- Lyme Disease (Borrelia burgdorferi) 2011 Case Definition CSTE Position Statement(s) 10-ID-06. CDC, 2011. Available online: https://wwwn.cdc.gov/nndss/conditions/lyme-disease/case-definition/2011/ (accessed on 19 August 2018).
- Waddell, L.A.; Greig, J.; Mascarenhas, M.; Harding, S.; Lindsay, R.; Ogden, N. The accuracy of diagnostic tests for Lyme disease in humans, a systematic review and meta-analysis of North American research. PLoS ONE 2016, 11, e0168613. [Google Scholar] [CrossRef] [PubMed]
- Cook, M.J.; Puri, B.K. Commercial test kits for detection of Lyme borreliosis: A meta-analysis of test accuracy. Int. J. Gen. Med. 2016, 9, 427–440. [Google Scholar] [CrossRef] [PubMed]
- Stricker, R.B.; Johnson, L. Lyme disease diagnosis and treatment: Lessons from the AIDS epidemic. Minerva Med. 2010, 101, 419–425. [Google Scholar] [PubMed]
- Coyle, P.K.; Deng, Z.; Schutzer, S.E.; Belman, A.L.; Benach, J.; Krupp, L.B.; Luft, B. Detection of Borrelia burgdorferi antigens in cerebrospinal fluid. Neurology 1993, 43, 1093–1098. [Google Scholar] [CrossRef] [PubMed]
- Schutzer, S.E.; Coyle, P.K.; Belman, A.L.; Golightly, M.G.; Drulle, J. Sequestration of antibody to Borrelia burgdorferi in immune complexes in seronegative Lyme disease. Lancet 1990, 335, 312–315. [Google Scholar] [CrossRef]
- Cook, M.J.; Puri, B.K. Application of Bayesian decision-making to laboratory testing for Lyme disease and comparison with testing for HIV. Int. J. Gen. Med. 2017, 10, 113–123. [Google Scholar] [CrossRef] [PubMed]
- The American Psychiatric Association Practice Guidelines for the Psychiatric Evaluation of Adults. Third Edition. 2016. Available online: http://psychiatryonline.org/doi/pdf/10.1176/appi.books.9780890426760 (accessed on 3 March 2017).
- Cameron, D.J.; Johnson, L.B.; Maloney, E.L. Evidence assessments and guideline recommendations in Lyme disease: The clinical management of known tick bites, erythema migrans rashes and persistent disease. Expert Rev. Anti-Infect. Ther. 2014, 12, 1103–1135. [Google Scholar] [CrossRef] [PubMed]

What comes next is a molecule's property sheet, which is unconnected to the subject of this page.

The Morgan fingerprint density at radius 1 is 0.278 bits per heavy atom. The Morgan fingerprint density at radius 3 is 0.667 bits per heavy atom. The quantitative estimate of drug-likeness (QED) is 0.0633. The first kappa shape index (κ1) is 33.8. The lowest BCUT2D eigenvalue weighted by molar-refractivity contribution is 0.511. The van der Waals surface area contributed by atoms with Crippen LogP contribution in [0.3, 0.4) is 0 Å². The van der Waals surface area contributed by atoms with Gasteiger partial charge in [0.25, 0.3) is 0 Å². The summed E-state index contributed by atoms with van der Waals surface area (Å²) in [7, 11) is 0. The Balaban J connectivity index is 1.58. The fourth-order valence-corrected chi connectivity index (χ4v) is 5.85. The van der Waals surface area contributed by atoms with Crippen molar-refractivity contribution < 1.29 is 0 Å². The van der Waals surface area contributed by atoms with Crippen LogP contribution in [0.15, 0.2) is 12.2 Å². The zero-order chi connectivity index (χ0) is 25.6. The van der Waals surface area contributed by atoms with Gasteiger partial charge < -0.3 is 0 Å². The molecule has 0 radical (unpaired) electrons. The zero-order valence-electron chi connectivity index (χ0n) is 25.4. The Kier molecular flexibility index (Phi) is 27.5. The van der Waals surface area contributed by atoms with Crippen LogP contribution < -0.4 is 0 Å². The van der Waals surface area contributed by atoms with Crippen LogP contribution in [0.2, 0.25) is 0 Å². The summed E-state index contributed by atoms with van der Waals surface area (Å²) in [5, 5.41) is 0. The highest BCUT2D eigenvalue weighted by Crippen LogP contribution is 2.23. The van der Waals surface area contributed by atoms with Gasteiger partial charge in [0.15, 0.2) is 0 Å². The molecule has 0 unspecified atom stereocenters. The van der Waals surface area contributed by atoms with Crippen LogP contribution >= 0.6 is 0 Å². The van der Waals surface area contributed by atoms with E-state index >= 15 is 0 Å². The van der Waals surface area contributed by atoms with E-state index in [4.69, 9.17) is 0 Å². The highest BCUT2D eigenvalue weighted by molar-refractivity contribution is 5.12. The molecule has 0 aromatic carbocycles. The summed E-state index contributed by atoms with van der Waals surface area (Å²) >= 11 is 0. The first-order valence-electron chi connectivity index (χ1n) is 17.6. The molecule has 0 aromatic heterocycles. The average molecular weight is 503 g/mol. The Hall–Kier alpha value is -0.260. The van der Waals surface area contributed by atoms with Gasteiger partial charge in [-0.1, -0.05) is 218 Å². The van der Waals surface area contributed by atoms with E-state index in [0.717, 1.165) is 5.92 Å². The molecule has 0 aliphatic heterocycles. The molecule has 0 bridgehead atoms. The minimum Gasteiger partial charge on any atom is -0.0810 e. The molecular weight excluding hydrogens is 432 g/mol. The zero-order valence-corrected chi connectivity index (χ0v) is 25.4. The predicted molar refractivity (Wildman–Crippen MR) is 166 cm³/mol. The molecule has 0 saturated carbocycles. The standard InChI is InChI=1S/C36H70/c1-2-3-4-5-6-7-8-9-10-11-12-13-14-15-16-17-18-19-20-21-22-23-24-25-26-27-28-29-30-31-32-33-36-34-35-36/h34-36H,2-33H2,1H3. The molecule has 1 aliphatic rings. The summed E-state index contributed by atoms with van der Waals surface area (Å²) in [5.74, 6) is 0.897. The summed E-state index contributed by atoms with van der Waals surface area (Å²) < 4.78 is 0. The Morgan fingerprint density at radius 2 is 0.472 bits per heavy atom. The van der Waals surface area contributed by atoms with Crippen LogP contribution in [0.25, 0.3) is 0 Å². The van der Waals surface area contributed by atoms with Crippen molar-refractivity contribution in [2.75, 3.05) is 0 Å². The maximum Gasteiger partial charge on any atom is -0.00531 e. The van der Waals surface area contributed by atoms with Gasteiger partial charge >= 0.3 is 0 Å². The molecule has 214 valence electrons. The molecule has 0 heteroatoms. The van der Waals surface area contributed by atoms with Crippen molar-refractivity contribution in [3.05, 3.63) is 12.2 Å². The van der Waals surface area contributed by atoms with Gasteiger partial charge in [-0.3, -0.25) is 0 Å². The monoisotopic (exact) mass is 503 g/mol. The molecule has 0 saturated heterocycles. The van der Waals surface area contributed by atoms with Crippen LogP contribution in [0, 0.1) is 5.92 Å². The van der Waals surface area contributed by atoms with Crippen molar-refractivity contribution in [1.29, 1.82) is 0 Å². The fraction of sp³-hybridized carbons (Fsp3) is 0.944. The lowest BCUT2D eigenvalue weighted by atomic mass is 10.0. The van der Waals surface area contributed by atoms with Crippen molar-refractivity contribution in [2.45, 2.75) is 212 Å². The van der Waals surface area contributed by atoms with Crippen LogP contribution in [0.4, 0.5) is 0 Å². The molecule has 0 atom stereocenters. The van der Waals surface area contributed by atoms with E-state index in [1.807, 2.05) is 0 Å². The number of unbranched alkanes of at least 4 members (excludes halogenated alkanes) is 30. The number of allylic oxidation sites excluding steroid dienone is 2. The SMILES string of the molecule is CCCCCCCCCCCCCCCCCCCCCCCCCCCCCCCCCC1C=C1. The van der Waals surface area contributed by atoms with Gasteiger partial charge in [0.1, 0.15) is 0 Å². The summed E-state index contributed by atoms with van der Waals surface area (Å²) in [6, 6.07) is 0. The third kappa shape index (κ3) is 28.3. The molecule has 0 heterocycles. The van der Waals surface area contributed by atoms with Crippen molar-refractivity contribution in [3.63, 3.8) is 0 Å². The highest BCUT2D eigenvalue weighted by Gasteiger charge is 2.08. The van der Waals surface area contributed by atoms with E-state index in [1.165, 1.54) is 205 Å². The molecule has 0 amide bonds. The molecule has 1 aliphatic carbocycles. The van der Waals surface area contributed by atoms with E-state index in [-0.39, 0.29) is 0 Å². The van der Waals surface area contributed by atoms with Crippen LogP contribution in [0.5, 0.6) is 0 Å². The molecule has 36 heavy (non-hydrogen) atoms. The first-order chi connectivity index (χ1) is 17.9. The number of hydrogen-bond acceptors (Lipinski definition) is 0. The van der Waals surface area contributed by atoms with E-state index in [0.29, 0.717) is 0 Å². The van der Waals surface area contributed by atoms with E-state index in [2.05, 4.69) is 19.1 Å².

- Wormser, G.P.; Dattwyler, R.J.; Shapiro, E.D.; Halperin, J.J.; Steere, A.C.; Klempner, M.S.; Krause, P.J.; Bakken, J.S.; Strle, F.; Stanek, G.; et al. The clinical assessment, treatment, and prevention of Lyme disease, human granulocytic anaplasmosis, and babesiosis: Clinical practice guidelines by the Infectious Diseases Society of America. Clin. Infect. Dis. 2006, 43, 1089–1134. [Google Scholar] [CrossRef] [PubMed]
- Liu, S.; Cruz, I.D.; Ramos, C.C.; Taleon, P.; Ramasamy, R.; Shah, J. Pilot study of immunoblots with recombinant Borrelia burgdorferi antigens for laboratory diagnosis of Lyme disease. Healthcare 2018, 6, 99. [Google Scholar] [CrossRef] [PubMed]
- Schutzer, S.E.; Angel, T.E.; Liu, T.; Schepmoes, A.A.; Clauss, T.R.; Adkins, J.N.; Camp, D.G.; Holland, B.K.; Bergquist, J.; Coyle, P.K.; et al. Distinct cerebrospinal fluid proteomes differentiate post-treatment Lyme disease from chronic fatigue syndrome. PLoS ONE 2011, 6, e17287. [Google Scholar] [CrossRef] [PubMed]
- Bransfield, R.; Williams, L. Psychopharmacological treatments of Lyme and Tick-Borne Diseases. In Proceedings of the ILADS 18th Annual Scientific Conference, Boston, MA, USA, 10 November 2017. [Google Scholar]
- Stricker, R.B.; Delong, A.K.; Green, C.L.; Savely, V.R.; Chamallas, S.N.; Johnson, L. Benefit of intravenous antibiotic therapy in patients referred for treatment of neurologic Lyme disease. Int. J. Gen. Med. 2011, 4, 639–646. [Google Scholar] [CrossRef] [PubMed]
- Obregon, D.; Parker-Athill, E.C.; Tan, J.; Murphy, T. Psychotropic effects of antimicrobials and immune modulation by psychotropics: Implications for neuroimmune disorders. Neuropsychiatry 2012, 2, 331–343. [Google Scholar] [CrossRef] [PubMed]
- Wormser, G.P.; Weitzner, E.; McKenna, D.; Nadelman, R.B.; Scavarda, C.; Molla, I.; Dornbush, R.; Visintainer, P.; Nowakowski, J. Long-term assessment of health-related quality of life in patients with culture-confirmed early Lyme disease. Clin. Infect. Dis. 2015, 61, 244–247. [Google Scholar] [CrossRef] [PubMed]
- Greenberg, R. Study design questions regarding long-term assessment of health-related quality of life in patients with culture-confirmed early Lyme disease. Clin. Infect. Dis. 2015, 61, 1764–1765. [Google Scholar] [CrossRef] [PubMed]
- Hassett, A.L.; Radvanski, D.C.; Buyske, S.; Savage, S.V.; Gara, M.; Escobar, J.I.; Sigal, L.H. Role of psychiatric comorbidity in chronic Lyme disease. Arthritis Rheum. 2008, 59, 1742–1749. [Google Scholar] [CrossRef] [PubMed]
© 2018 by the author. Licensee MDPI, Basel, Switzerland. This article is an open access article distributed under the terms and conditions of the Creative Commons Attribution (CC BY) license (http://creativecommons.org/licenses/by/4.0/).